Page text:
Investors on Wednesday eagerly snatched up a new two-year German bond with a zero-percent coupon, meaning investors were willing to pay to loan money to Europe's strongest economy when expected inflation is factored in. The yield ended at 0.07 percent.
In what Der Spiegel magazine called a "remarkable feat," demand outpaced available supply of the bond as investors shoveled €4.56 billion ($5.77 billion) into Germany's central bank, a symptom of deep concern over the future of the euro zone.
"We are observing a flight into safety in the markets. Many investors are putting their money only in places where there is a high probability that of getting it back. Investors are forfeiting returns in exchange for a higher level of security," Commerzbank analyst Alexander Aldinger told the Berliner Morgenpost.
The yield on U.S. two-year bonds is 0.29 percent and the same bond from Japan is giving up 0.1 percent. The German Ministry is keeping mum on whether more zero-percent bonds will be issued.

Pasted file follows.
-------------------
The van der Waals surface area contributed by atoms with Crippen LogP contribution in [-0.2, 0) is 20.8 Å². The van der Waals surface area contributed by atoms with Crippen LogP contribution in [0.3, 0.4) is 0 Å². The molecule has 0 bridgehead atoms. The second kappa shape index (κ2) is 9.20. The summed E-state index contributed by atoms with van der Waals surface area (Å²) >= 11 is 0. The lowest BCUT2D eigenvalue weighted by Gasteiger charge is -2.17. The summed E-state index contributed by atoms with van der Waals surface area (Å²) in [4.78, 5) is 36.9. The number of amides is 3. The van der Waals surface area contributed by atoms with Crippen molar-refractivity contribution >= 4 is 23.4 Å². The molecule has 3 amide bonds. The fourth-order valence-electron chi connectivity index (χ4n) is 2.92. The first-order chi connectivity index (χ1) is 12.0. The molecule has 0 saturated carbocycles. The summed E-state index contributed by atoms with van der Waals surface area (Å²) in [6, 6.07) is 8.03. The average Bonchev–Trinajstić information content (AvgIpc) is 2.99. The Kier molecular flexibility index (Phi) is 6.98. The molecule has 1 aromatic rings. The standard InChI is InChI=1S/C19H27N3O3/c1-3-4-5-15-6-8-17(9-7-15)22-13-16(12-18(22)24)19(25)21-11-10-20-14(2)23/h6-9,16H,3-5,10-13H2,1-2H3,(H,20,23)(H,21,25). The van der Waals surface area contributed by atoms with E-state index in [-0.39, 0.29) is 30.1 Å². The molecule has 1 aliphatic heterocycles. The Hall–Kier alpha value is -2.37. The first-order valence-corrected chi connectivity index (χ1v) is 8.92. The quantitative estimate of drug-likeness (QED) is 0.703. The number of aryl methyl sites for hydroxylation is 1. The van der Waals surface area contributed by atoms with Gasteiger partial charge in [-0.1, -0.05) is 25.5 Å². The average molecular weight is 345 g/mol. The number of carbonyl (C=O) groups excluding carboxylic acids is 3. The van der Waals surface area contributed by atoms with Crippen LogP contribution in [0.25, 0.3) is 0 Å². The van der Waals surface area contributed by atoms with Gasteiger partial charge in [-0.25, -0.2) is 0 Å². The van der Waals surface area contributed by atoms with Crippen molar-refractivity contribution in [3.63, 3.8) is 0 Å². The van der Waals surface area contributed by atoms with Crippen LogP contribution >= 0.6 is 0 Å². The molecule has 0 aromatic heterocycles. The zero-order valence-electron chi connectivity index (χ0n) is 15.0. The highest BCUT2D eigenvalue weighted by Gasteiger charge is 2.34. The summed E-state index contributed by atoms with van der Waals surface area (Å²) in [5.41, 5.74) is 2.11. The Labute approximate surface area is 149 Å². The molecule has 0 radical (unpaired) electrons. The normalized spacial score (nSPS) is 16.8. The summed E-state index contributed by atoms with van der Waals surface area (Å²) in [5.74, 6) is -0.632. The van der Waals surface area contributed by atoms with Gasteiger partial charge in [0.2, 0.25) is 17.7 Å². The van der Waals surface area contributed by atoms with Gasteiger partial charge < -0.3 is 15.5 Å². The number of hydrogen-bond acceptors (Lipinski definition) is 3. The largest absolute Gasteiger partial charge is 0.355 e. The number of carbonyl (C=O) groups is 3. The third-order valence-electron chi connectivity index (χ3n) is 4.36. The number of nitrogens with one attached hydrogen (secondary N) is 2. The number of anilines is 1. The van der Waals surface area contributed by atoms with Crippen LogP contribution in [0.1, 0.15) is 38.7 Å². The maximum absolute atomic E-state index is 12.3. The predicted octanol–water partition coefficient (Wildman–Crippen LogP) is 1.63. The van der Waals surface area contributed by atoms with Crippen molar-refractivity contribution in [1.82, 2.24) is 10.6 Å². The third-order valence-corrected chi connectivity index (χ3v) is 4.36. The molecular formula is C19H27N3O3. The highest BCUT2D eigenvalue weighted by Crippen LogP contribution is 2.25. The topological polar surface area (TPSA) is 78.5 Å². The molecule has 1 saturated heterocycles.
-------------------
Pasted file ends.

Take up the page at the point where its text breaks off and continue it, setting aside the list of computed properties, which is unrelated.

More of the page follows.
Meanwhile, the euro hit a 21-month low against the dollar ahead of an informal meeting of European leaders in Brussels, the staging ground for preparations for the official June meet.
"The time has come to put more emphasis on the measures more directly linked to encouraging growth and jobs . . . and to discuss in the most constructive manner innovative, or even controversial, ideas," European Council President Herman Van Rompuy said Wednesday in a statement to European Union heads of state.
Pre-meeting jitters also sent the benchmark German 10-year bond yield down six basis points to 1.41 after three days of losses.
"Conditions remain very fragile," Daphne Roth, the head of ABN Amro Private Banking in Singapore, told Bloomberg Television. "There is a strong likelihood that Greece might exit the euro zone. Even if it stays, going forward there will be a lot of volatility."
"The only way yields would fall further... is if people pay Germany to look after their money for them," Gary Jenkins, director at Swordfish Research, told Reuters.
In other words, negative yields.
Some analysts says a Greek bailout is more likely than a Greek exit, but that German bonds are likely to continue to be in high demand.
"We believe there is a shortage of safe havens in this environment and we think they (Bunds) are likely to perform extremely well over the next six months," Stuart Thomson, chief market economist and fixed income fund manager at Ignis Asset Management, told Reuters.
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